The programme for next season was unfolded, and it proved to include many good things. We are to receive visits from a couple of the famous League teams (and possibly more of fixtures can be arranged), while the Royal Arsenal – perhaps the most formidable combination in the South – are also to appear on the Luton ground. Other teams of good standing will be met, and altogether next year promises to bring the Town men into even greater prominence than ever.
Of course all these attractive fixtures involve increased expenditure, and in order to some extent to meet the risk incurred the authorities suggested that the charge for members’ tickets should be increased from 2/6., or that they should be abolished altogether. A lengthy discussion ended in the gathering taking what seems to me to be the right view – to assist the officials by raising the fee to 5s. It was made very clear, however, that this increase would entitle members to witness all games except cup-ties.
With regard to cup-ties I must confess to having sympathised with the remarks of the speaker who deprecated the Club engaging in these contests. The English Cup competition may, perhaps, be excepted, for the sake of the honour which may be won and the advancement in football circles which it brings, but I am strongly of the opinion that it is well-nigh useless for the “reds” to enter the Kettering and Luton contests, for the receipts are scarcely worth playing for. Unless a system of qualifying rounds is fixed next season by these authorities I would advise the committee to leave the cups severely alone, for neither pleasure nor profit can accrue from meeting teams like the Terriers and Montrose.
The question of the re-constitution of the team will possibly come to the front at an early meeting of the committee, for on the executive as newly arranges appear the names of three or four “Reformers,” as they are termed. Whatever is done I trust that the actions will be well considered, so that heart-burning may be avoided as far as possible.
Perhaps the pleasantest feature of the evening’s meeting was the decision to present a cheque for five guineas to Mr Isaac Smith as a token of appreciation. My frankly avowed sentiments have not, I am aware, always been acceptable to the officials, but I very heartily appreciate the value of the work which they have performed, and of the workers none has been more persistent in his efforts than Mr Smith. It is idle to dilate upon what must be apparent to all observers, and I will content myself with congratulating the recipient and expressing the wish for continued success in the future.
INTERLUDE – J.B. Challen scored a century for Wellingborough Grammar school against Leicestershire.
23rd May 1892 committee meeting –
“Resolved that chairman be elected at each meeting. Midland Hotel continue to be club’s head quarters.
“that in the event of the Cricket or Athletic clubs requiring the use of the hut a charge of 2/6 per day be made and that Hon sec instructs some one to paint the same”.
“It was resolved that Messrs Hambling, Pitkin, Austin, Hughes and Hackett form a sub committee to draft a set of rules for the club, also
that committee meet players on Monday when 5/- per week be offered to them for season 92 and 93 and it was resolved that committee meet at 7.30 Monday 30th meet players at 8 o’clock”.
From the Luton Reporter of 28th May 1892, With Bat, Ball and Bicycle.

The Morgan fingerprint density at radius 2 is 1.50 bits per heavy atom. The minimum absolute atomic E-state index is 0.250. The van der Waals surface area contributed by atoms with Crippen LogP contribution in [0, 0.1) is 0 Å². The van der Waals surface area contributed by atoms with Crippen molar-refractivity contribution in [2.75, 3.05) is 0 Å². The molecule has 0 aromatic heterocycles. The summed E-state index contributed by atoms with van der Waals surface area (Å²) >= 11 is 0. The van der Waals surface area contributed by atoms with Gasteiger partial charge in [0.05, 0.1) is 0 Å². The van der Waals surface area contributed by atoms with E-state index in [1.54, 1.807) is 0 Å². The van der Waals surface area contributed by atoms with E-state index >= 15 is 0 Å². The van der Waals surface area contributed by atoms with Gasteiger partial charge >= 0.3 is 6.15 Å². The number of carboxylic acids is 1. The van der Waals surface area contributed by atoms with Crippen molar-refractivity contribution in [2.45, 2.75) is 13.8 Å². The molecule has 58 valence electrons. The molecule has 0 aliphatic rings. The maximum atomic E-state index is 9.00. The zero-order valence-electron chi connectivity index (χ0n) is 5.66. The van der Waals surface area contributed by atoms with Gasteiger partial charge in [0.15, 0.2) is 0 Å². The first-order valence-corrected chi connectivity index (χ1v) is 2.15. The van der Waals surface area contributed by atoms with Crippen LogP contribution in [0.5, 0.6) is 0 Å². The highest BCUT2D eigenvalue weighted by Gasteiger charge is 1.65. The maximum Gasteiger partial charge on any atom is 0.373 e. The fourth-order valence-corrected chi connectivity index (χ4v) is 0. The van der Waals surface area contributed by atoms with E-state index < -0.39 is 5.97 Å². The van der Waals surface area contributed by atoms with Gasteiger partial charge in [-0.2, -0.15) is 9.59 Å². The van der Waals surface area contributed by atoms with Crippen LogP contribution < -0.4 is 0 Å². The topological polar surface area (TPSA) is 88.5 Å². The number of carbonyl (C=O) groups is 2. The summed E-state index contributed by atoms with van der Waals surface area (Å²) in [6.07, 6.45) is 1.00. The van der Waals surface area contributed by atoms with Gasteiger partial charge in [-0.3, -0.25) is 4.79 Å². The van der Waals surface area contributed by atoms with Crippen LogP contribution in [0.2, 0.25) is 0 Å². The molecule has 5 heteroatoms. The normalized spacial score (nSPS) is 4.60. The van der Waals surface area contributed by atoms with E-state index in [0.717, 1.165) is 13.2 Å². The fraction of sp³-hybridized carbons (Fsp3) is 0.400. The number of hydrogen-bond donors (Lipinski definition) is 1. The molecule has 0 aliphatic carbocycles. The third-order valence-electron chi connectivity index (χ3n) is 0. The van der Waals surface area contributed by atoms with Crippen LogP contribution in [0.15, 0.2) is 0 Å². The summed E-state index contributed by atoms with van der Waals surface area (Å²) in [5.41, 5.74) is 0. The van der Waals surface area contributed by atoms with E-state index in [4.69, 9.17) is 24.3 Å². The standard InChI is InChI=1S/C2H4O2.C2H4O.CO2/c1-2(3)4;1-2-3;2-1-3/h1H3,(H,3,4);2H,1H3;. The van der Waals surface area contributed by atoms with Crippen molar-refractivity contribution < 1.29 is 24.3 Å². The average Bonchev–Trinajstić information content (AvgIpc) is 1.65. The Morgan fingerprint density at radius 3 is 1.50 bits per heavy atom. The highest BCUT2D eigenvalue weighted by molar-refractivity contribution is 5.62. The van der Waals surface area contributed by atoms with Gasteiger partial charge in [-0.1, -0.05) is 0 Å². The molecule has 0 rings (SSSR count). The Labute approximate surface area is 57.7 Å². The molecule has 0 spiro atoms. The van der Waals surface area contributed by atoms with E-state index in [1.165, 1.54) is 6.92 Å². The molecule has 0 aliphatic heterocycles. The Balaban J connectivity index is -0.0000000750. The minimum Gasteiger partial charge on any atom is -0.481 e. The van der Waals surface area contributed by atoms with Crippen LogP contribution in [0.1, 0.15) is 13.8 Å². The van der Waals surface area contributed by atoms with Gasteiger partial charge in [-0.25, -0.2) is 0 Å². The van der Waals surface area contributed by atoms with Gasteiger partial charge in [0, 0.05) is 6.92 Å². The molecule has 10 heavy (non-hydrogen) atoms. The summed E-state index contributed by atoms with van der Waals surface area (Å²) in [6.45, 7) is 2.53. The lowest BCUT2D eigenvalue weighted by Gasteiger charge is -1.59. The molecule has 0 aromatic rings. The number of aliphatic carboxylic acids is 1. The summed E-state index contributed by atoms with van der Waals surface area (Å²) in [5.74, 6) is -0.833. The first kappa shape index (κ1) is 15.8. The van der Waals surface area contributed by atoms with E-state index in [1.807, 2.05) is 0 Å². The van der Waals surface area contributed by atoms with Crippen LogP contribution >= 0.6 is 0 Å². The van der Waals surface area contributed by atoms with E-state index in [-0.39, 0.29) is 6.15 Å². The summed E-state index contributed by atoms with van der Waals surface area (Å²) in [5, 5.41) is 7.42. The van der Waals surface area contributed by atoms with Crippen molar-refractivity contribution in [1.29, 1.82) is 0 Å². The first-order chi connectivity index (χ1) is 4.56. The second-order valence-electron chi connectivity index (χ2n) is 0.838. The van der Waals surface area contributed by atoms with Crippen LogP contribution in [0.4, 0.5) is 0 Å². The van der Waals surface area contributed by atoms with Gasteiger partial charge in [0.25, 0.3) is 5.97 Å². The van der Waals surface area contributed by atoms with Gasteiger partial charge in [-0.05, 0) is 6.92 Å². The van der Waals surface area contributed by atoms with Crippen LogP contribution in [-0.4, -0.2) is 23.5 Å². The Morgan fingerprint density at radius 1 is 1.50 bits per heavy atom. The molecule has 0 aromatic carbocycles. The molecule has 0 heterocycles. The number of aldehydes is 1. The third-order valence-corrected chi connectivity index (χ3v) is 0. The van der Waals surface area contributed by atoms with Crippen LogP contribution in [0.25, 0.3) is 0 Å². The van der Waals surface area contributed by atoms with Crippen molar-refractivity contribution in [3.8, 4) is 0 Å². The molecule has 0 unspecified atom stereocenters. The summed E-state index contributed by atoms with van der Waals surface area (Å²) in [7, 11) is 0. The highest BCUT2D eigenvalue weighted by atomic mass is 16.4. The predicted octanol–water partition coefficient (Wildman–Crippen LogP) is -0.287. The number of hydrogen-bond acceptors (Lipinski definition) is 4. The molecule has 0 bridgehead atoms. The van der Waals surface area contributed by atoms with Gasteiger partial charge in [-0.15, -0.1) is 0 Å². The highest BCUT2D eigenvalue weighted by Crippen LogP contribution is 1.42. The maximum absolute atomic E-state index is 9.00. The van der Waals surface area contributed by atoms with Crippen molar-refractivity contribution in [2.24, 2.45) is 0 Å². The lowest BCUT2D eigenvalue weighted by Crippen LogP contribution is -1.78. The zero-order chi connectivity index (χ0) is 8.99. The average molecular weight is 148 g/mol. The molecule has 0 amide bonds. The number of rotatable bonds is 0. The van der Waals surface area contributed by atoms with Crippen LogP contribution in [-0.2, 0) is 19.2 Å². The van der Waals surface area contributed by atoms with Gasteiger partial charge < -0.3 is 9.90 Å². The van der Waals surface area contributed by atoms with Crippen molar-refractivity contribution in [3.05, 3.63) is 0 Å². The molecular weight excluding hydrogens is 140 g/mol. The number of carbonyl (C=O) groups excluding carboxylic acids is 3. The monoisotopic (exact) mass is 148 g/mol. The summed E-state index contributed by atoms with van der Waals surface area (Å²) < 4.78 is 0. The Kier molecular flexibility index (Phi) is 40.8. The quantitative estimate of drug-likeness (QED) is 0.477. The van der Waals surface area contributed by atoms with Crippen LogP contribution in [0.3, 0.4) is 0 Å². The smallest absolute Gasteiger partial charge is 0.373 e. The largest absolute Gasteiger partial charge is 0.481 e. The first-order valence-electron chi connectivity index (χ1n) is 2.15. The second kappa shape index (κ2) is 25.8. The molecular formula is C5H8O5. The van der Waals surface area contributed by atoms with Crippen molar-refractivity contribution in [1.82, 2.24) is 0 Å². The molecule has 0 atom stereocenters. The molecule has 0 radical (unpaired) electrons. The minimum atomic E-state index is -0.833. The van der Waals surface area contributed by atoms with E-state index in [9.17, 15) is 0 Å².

“By the way the statement of accounts of the Kettering cup competition has been forwarded to me by the courteous secretary (Mr Favell). It shows receipts (including a balance of £61 17s 6 1/2d from last year) of £381 12s 9d., £309 15s 2 1/2d of which was from “gates.” After payment of the somewhat heavy expenses it was found possible to hand over £80 each to the Northampton Infirmary and the Kettering Dispensary, and to retain a balance of £29 1s 7 1/2 d.
The amounts voted to the charities by the Kettering authorities are as follows: 1889, £25; 1890, £70; 1891, £100; 1892, £160, a total of £355.
The “gates” showed that the Luton and Grantham match produced £49 3s 1d., City Ramblers v Kettering, £15 19s 11d., Grantham v Kettering, £124 0s 1 1/2d., and £130 12s 1 d (the re-played final).
By comparison the Luton Cup promises well, for whereas the second season of the Kettering Cup yielded £70 for the charities the Lutonians were able to hand over £78 12s. Of course the “gates” at Kettering swamp the Luton total, but it must not be forgotten that the Northants. people are singularly fortunate in re-played final ties.
INTERLUDE – From With Bat, ball and bicycle;
“It will scarcely be credited that a football team exclusively composed of Lutonians exists in India, yet a letter from Rawal Pindi informs me that such is the fact. A member of the Royal Horse Artillery stationed there writes to his relatives in Luton as follows: “I must tell you that there are a good many Luton fellows at this station, so many that we have got a Luton team of football out here. We have played five matches and won four of them and we made a draw of the other, so you can see by this that we have got a very good team.”
30th May 1892 committee meeting –
“The meeting was called to meet the players in order to find how many were willing to play during next season subject to their being chosen by the committee”.
“At 8 PM the committee met the following players, Messrs Hoy, Burley, Saunders, Paul, Wright, Taylor, Whitby, Whitby, Oclee, Brown:
The chairman explained the terms which the committee felt justified in offering to them for next season viz. same as last year only 5/- instead of 2/6.
Mr H. Paul said they must not think of him for next season but eventually he promised to lay the matter before his friends and let the Hon Sec know within 7 days.